I just came back after attending a talk by Professor Cynthia Mahmood on Sikhs, and she raised this question in the beginning of her chat: Who is a sikh? And then attempted to answer in many different ways what a Sikh was. She was talking about her interviews with extremists.
The most traditional definition is a Sikh is a disciple of Guru Nanak and the 9 Gurus following him, and the Guru Granth Sahib. But, because the rest is really an essense of Guru Nanak's teaching, it is apt to say that a Sikh is a disciple of Guru Nanak.
Then the question arises, who is Guru Nanak? Is it that person that was born in the 15th century that apparently started "Sikhism"? I hardly know that Guru Nanak. The Guru Nanak I know sings poems now. Guru Nanak is not born and cannot die. Guru Nanak lives as long as there is the singing of the creator. So Guru Nanak is the singer among us. All of us. Me and you, and every thing surrounding us and inside us.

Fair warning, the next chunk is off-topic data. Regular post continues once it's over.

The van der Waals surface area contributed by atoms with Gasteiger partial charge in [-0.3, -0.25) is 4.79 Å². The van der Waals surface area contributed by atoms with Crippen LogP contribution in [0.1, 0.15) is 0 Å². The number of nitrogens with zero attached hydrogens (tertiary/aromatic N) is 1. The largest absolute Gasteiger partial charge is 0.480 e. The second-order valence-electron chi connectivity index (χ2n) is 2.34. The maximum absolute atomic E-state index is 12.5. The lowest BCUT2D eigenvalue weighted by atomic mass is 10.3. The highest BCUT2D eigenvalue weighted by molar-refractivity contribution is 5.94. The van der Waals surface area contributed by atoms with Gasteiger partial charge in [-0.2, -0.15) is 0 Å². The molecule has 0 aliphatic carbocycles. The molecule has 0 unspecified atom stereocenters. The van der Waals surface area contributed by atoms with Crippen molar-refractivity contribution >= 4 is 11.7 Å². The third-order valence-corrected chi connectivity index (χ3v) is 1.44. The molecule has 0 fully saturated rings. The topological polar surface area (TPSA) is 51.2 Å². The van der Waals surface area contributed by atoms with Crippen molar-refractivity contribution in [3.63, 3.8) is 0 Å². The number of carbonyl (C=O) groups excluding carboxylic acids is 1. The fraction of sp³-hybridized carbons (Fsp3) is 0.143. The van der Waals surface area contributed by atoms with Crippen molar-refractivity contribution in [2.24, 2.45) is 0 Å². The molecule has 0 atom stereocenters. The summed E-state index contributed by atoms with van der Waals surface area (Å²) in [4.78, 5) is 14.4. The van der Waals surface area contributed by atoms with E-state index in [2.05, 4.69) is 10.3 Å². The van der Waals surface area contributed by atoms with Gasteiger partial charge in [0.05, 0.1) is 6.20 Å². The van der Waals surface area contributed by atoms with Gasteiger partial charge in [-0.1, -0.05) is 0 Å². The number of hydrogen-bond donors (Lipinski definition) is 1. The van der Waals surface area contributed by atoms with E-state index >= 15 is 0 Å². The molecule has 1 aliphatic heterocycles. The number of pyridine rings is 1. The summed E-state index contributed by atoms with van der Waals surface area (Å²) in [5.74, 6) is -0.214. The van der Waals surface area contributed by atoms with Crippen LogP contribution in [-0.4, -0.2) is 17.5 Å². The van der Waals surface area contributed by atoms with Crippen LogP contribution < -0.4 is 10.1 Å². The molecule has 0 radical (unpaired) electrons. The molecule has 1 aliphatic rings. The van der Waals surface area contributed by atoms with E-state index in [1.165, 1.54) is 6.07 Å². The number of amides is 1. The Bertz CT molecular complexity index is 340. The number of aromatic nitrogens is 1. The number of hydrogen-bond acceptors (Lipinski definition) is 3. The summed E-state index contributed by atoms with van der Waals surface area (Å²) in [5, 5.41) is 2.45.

Kabir sings, "Saying 'You! You!' I have become You; Now wherever I see, I see You." There is nothing that does not sing. So, there is nothing that is not Guru Nanak. The disciple of Guru Nanak is one who realizes that the singer within him, and around him is Guru Nanak.